Re: Metadynamics and Colvar Width

From: Aron Broom (
Date: Mon Oct 29 2012 - 12:53:22 CDT

You are correct that the width controls the width of the hills.

I smaller width will yield a more detailed (i.e. higher resolution) PMF,
but because the hills are narrower, it will take longer to fill in that

I think it many cases you can choose the width based on an intuitive sense
of the colvar under investigation, and what kind of information you want.
For instance, if you are looking at ligand binding, a width of 1 angstrom
is probably fairly appropriate, since you are unlikely to be interested in
the noisy detailed information below that, but it is still narrow enough to
capture the relevant movements that will be important for accuracy.

Another approach you can use, rather than trying to determine what width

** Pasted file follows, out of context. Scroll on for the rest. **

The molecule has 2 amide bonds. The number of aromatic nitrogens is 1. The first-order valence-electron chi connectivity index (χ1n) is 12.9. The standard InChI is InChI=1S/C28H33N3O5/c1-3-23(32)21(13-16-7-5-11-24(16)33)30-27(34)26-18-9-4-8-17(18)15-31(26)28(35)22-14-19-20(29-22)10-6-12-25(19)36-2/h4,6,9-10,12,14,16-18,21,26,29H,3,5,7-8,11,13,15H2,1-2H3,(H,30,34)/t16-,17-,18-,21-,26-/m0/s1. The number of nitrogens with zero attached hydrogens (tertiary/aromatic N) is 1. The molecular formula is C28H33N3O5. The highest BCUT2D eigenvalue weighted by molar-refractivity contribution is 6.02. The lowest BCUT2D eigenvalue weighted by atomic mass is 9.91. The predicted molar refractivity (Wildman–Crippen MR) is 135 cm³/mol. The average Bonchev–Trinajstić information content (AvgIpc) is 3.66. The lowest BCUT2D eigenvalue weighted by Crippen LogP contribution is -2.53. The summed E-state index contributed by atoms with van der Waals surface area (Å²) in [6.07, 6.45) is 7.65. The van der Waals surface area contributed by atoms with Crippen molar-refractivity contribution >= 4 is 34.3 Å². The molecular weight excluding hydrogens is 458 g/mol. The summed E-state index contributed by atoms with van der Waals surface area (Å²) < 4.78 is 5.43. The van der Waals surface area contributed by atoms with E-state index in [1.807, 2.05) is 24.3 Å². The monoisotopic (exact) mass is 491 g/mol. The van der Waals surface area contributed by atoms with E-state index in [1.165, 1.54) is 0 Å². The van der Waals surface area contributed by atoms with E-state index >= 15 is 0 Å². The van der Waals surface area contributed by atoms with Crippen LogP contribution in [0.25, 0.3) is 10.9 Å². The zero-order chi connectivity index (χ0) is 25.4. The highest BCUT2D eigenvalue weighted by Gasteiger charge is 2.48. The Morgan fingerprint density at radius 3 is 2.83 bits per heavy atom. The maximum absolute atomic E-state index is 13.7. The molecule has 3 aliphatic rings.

you would want, is to think more about how many "bins" are appropriate
along your reaction coordinate. I think some work by Parinello (one of the
researchers who developed metadynamics) showed that you can get good
information with as few as ~10 bins along your reaction coordinate. So in
the above case, if the relevant range for your ligand binding to the
binding site is 0 - 20 angstroms, you could set the width to 2 angstroms.

Overall it's a bit subjective I suppose, but it's better to start with
wider bins, and optimize from there, rather than waste your time getting
unnecessarily high resolution PMFs (especially since PMFs may need a lot of
sampling time as it is in order to converge properly).


On Mon, Oct 29, 2012 at 10:19 AM, Marc Gordon <> wrote:

> Hello all
> I'm performing some metadynamics investigations and I am confused as to
> what colvar width is doing exactly.
> After doing some reading in the user guide it seems that width is involved
> in determining the width of new hills but I'm not sure how I would go about
> finding an appropriate value for width. Is anyone with experience with this
> sort of thing able to give me some advice or perhaps point me to some
> material I could look at to help me with this?
> Thanks

Aron Broom M.Sc
PhD Student
Department of Chemistry
University of Waterloo

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